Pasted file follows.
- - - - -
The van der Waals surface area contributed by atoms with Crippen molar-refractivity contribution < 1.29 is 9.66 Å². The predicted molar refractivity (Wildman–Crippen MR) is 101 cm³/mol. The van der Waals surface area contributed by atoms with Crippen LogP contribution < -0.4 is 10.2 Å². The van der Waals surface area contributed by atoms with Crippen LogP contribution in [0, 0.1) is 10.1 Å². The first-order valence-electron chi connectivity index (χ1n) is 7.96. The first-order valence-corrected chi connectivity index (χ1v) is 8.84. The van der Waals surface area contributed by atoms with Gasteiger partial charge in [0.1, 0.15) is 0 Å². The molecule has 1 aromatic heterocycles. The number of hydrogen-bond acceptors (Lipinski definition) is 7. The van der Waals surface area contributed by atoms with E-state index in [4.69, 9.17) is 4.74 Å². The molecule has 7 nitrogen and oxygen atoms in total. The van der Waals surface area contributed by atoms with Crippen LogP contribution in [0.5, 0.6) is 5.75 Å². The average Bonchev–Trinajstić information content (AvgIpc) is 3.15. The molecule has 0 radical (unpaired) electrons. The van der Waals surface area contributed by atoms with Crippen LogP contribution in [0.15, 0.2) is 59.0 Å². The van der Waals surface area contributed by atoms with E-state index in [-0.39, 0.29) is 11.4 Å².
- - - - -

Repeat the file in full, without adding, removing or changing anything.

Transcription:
The van der Waals surface area contributed by atoms with Crippen molar-refractivity contribution < 1.29 is 9.66 Å². The predicted molar refractivity (Wildman–Crippen MR) is 101 cm³/mol. The van der Waals surface area contributed by atoms with Crippen LogP contribution < -0.4 is 10.2 Å². The van der Waals surface area contributed by atoms with Crippen LogP contribution in [0, 0.1) is 10.1 Å². The first-order valence-electron chi connectivity index (χ1n) is 7.96. The first-order valence-corrected chi connectivity index (χ1v) is 8.84. The van der Waals surface area contributed by atoms with Gasteiger partial charge in [0.1, 0.15) is 0 Å². The molecule has 1 aromatic heterocycles. The number of hydrogen-bond acceptors (Lipinski definition) is 7. The van der Waals surface area contributed by atoms with E-state index in [4.69, 9.17) is 4.74 Å². The molecule has 7 nitrogen and oxygen atoms in total. The van der Waals surface area contributed by atoms with Crippen LogP contribution in [0.5, 0.6) is 5.75 Å². The average Bonchev–Trinajstić information content (AvgIpc) is 3.15. The molecule has 0 radical (unpaired) electrons. The van der Waals surface area contributed by atoms with Crippen LogP contribution in [0.15, 0.2) is 59.0 Å². The van der Waals surface area contributed by atoms with E-state index in [-0.39, 0.29) is 11.4 Å².